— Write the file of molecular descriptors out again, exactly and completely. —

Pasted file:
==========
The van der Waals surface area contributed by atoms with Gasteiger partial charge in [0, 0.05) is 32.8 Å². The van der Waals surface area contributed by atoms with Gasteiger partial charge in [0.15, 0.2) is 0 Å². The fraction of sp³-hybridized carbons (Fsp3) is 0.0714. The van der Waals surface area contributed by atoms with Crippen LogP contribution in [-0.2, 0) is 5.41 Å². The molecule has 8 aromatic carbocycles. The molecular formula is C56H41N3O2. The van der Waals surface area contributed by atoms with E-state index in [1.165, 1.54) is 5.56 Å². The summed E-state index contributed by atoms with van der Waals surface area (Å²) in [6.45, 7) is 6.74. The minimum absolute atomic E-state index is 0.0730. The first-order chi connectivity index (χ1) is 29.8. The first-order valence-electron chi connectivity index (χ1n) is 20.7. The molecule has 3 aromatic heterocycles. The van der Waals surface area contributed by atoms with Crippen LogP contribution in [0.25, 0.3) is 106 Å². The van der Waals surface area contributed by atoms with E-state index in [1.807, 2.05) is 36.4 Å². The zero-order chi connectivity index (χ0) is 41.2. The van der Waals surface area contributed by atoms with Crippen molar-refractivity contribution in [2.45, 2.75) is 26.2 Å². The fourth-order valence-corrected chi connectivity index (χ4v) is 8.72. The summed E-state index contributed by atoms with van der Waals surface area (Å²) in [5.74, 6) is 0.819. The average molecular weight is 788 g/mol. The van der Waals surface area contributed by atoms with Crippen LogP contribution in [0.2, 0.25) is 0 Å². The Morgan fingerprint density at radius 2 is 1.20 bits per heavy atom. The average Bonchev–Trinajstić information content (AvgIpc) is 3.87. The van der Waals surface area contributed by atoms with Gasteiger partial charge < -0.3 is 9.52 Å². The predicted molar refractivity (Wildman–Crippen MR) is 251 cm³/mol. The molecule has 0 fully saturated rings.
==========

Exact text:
The van der Waals surface area contributed by atoms with Gasteiger partial charge in [0, 0.05) is 32.8 Å². The van der Waals surface area contributed by atoms with Gasteiger partial charge in [0.15, 0.2) is 0 Å². The fraction of sp³-hybridized carbons (Fsp3) is 0.0714. The van der Waals surface area contributed by atoms with Crippen LogP contribution in [-0.2, 0) is 5.41 Å². The molecule has 8 aromatic carbocycles. The molecular formula is C56H41N3O2. The van der Waals surface area contributed by atoms with E-state index in [1.165, 1.54) is 5.56 Å². The summed E-state index contributed by atoms with van der Waals surface area (Å²) in [6.45, 7) is 6.74. The minimum absolute atomic E-state index is 0.0730. The first-order chi connectivity index (χ1) is 29.8. The first-order valence-electron chi connectivity index (χ1n) is 20.7. The molecule has 3 aromatic heterocycles. The van der Waals surface area contributed by atoms with Crippen LogP contribution in [0.25, 0.3) is 106 Å². The van der Waals surface area contributed by atoms with E-state index in [1.807, 2.05) is 36.4 Å². The zero-order chi connectivity index (χ0) is 41.2. The van der Waals surface area contributed by atoms with Crippen molar-refractivity contribution in [2.45, 2.75) is 26.2 Å². The fourth-order valence-corrected chi connectivity index (χ4v) is 8.72. The summed E-state index contributed by atoms with van der Waals surface area (Å²) in [5.74, 6) is 0.819. The average molecular weight is 788 g/mol. The van der Waals surface area contributed by atoms with Crippen LogP contribution in [0.2, 0.25) is 0 Å². The Morgan fingerprint density at radius 2 is 1.20 bits per heavy atom. The average Bonchev–Trinajstić information content (AvgIpc) is 3.87. The van der Waals surface area contributed by atoms with Gasteiger partial charge < -0.3 is 9.52 Å². The predicted molar refractivity (Wildman–Crippen MR) is 251 cm³/mol. The molecule has 0 fully saturated rings.